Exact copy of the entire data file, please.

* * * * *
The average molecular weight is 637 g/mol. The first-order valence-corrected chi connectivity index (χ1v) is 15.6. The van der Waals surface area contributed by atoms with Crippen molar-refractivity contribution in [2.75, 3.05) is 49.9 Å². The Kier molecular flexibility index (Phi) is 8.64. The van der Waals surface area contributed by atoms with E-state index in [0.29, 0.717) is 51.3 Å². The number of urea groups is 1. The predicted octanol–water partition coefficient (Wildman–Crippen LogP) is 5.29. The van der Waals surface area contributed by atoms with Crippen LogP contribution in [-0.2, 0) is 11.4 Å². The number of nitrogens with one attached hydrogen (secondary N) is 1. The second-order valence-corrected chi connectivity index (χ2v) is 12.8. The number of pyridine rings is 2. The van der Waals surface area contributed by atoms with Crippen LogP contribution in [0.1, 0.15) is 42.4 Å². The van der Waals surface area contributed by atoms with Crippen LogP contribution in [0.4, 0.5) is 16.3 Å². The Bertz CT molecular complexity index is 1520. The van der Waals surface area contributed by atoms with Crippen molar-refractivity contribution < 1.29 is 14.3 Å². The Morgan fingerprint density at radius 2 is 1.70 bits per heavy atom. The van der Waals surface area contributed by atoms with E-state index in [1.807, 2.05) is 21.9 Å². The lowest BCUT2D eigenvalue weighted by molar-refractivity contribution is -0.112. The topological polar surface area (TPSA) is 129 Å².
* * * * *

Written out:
The average molecular weight is 637 g/mol. The first-order valence-corrected chi connectivity index (χ1v) is 15.6. The van der Waals surface area contributed by atoms with Crippen molar-refractivity contribution in [2.75, 3.05) is 49.9 Å². The Kier molecular flexibility index (Phi) is 8.64. The van der Waals surface area contributed by atoms with E-state index in [0.29, 0.717) is 51.3 Å². The number of urea groups is 1. The predicted octanol–water partition coefficient (Wildman–Crippen LogP) is 5.29. The van der Waals surface area contributed by atoms with Crippen LogP contribution in [-0.2, 0) is 11.4 Å². The number of nitrogens with one attached hydrogen (secondary N) is 1. The second-order valence-corrected chi connectivity index (χ2v) is 12.8. The number of pyridine rings is 2. The van der Waals surface area contributed by atoms with Crippen LogP contribution in [0.1, 0.15) is 42.4 Å². The van der Waals surface area contributed by atoms with Crippen LogP contribution in [0.4, 0.5) is 16.3 Å². The Bertz CT molecular complexity index is 1520. The van der Waals surface area contributed by atoms with Crippen molar-refractivity contribution < 1.29 is 14.3 Å². The Morgan fingerprint density at radius 2 is 1.70 bits per heavy atom. The van der Waals surface area contributed by atoms with E-state index in [1.807, 2.05) is 21.9 Å². The lowest BCUT2D eigenvalue weighted by molar-refractivity contribution is -0.112. The topological polar surface area (TPSA) is 129 Å².